Spanning five decades, British Photographer Angus McBean’s yearly Christmas card was a Yuletide treat for those in his circle. He would sometimes spend weeks on the elaborate set-ups, all self-portraits. They began in 1933 and continued intermittently through 1985. The cards were nods to Surrealism but usually at its whimsical fringe. Many veered precariously close to kitsch, and some zoomed well beyond it. In the image to the left, for example, a dapper-looking McBean is superimposed into a photograph of a Mae West doll.
London's National Portrait Gallery held a retrospective of his work in 2006. The holiday cards were exhibited in their entirely and were the highlight of the show.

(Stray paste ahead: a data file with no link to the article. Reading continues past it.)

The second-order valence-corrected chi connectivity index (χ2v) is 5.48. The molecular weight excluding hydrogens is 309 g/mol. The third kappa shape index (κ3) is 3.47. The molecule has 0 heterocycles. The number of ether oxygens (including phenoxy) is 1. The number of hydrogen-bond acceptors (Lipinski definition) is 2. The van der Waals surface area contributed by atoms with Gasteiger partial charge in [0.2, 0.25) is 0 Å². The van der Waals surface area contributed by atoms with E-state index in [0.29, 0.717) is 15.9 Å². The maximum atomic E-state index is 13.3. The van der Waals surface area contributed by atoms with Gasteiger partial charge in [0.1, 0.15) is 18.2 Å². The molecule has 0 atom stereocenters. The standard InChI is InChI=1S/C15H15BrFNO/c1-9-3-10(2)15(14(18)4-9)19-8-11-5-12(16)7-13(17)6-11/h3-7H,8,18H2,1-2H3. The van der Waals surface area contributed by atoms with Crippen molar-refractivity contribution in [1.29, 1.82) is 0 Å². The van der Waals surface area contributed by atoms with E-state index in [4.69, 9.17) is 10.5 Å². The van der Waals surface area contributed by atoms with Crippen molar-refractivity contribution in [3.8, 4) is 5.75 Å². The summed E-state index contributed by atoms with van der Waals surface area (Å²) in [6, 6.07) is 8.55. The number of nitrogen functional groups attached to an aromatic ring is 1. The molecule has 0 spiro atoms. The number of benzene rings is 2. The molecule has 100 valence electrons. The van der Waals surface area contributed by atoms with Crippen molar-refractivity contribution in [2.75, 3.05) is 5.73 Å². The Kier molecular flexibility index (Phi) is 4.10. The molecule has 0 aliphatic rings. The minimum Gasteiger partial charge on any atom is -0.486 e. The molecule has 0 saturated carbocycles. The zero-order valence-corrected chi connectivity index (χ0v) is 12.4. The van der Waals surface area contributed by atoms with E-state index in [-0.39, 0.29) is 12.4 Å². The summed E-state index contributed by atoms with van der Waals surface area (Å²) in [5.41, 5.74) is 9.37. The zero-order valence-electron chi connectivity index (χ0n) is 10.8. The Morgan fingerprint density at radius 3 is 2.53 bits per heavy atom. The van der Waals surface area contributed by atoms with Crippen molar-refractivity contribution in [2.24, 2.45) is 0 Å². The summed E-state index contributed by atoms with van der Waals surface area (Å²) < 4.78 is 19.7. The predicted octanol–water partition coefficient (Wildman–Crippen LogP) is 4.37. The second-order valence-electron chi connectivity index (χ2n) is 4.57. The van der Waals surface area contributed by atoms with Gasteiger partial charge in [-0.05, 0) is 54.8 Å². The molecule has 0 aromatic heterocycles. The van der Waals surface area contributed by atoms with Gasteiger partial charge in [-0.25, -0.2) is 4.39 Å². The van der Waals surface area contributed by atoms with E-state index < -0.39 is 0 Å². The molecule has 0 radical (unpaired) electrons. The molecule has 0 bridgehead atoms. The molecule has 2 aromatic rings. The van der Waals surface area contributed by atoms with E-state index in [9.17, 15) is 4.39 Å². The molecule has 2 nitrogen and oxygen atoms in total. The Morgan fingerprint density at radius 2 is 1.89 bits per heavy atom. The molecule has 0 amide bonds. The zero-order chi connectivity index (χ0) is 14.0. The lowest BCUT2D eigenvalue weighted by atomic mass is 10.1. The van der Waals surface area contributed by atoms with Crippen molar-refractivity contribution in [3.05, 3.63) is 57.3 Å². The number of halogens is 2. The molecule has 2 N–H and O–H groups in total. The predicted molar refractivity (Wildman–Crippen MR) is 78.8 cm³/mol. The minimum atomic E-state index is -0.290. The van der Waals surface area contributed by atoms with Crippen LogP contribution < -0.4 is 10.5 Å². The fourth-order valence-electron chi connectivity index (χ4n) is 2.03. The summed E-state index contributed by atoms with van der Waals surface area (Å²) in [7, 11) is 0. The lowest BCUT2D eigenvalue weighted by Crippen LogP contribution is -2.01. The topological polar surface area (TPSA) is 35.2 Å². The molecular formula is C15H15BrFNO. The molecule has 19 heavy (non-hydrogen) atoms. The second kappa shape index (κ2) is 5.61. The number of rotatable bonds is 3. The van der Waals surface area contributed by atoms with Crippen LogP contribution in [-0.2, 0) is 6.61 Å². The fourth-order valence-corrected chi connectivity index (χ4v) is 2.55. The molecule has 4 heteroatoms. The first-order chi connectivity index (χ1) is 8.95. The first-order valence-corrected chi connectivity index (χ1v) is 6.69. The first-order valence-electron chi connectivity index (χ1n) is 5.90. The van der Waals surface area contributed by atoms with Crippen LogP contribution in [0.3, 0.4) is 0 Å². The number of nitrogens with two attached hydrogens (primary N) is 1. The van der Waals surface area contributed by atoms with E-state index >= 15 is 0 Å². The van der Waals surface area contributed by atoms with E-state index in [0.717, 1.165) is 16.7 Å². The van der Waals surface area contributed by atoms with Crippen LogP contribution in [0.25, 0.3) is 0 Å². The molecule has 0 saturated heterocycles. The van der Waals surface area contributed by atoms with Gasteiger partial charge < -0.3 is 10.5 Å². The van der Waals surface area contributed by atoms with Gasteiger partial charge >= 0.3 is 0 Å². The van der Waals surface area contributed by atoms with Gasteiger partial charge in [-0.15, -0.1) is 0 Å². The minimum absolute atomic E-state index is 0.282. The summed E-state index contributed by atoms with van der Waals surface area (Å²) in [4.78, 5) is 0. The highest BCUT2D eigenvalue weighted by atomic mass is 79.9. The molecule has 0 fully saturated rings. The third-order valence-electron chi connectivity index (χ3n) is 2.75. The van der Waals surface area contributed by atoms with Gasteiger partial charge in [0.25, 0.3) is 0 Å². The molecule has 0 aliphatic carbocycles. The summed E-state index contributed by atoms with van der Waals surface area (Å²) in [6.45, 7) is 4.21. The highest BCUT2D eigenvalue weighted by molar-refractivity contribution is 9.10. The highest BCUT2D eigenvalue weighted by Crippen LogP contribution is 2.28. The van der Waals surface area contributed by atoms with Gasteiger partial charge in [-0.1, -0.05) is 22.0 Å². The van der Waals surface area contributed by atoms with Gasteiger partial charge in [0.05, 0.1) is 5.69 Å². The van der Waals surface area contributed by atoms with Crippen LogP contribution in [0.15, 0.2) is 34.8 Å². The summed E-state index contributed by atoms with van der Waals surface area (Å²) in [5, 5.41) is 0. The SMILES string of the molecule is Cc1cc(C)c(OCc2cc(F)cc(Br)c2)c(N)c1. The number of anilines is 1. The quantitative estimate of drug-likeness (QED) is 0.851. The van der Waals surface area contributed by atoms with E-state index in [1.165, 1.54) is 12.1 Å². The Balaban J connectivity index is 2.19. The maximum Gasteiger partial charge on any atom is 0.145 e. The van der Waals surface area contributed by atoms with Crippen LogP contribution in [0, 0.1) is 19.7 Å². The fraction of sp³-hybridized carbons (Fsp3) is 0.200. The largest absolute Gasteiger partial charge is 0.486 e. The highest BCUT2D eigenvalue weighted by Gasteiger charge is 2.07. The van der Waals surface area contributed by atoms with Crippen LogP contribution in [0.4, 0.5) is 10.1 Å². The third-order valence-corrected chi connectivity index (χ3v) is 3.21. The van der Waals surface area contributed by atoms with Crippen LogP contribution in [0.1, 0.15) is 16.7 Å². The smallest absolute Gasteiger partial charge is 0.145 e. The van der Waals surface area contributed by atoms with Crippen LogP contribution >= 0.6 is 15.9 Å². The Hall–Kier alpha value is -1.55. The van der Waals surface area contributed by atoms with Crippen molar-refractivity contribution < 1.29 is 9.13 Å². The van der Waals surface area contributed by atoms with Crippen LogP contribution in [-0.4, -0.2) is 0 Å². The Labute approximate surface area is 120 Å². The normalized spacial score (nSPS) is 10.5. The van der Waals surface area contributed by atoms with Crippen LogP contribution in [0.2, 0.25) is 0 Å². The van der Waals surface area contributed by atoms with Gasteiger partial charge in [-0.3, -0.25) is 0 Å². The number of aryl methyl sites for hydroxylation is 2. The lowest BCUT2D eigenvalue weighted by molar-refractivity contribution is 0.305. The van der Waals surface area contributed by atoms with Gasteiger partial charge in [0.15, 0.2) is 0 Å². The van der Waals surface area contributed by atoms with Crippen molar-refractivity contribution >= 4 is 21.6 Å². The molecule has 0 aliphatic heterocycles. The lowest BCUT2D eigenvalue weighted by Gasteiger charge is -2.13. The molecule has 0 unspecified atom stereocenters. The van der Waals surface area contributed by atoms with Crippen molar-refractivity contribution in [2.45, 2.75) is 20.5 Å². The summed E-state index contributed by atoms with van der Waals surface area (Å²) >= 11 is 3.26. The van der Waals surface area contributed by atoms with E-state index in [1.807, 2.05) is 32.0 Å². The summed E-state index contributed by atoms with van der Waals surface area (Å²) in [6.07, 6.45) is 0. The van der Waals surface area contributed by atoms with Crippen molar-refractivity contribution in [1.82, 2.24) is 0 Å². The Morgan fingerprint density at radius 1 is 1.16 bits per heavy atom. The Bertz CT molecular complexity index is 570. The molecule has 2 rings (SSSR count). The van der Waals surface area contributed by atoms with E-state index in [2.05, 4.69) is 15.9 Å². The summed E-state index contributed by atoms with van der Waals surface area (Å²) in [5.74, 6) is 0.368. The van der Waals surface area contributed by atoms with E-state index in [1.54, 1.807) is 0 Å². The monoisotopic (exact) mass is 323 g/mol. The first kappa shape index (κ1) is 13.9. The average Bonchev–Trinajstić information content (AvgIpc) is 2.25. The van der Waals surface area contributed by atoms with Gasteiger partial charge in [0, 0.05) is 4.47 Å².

Angus McBean is not as well known in the United States as he is in Britain. However, it was his photograph of Vivien Leigh that inspired David Selznick to consider her for Gone with the Wind. McBean became Leigh's photographer of choice, and there is an entire book devoted to their decades-long collaboration, Vivien, A Love Affair in Camera. Moreover, McBean was a former lover of Quentin Crisp, the outré English homosexual who took the Downtown New York party scene by storm when he emigrated to America in the 1980s (see Resident Alien, The New York Diaries).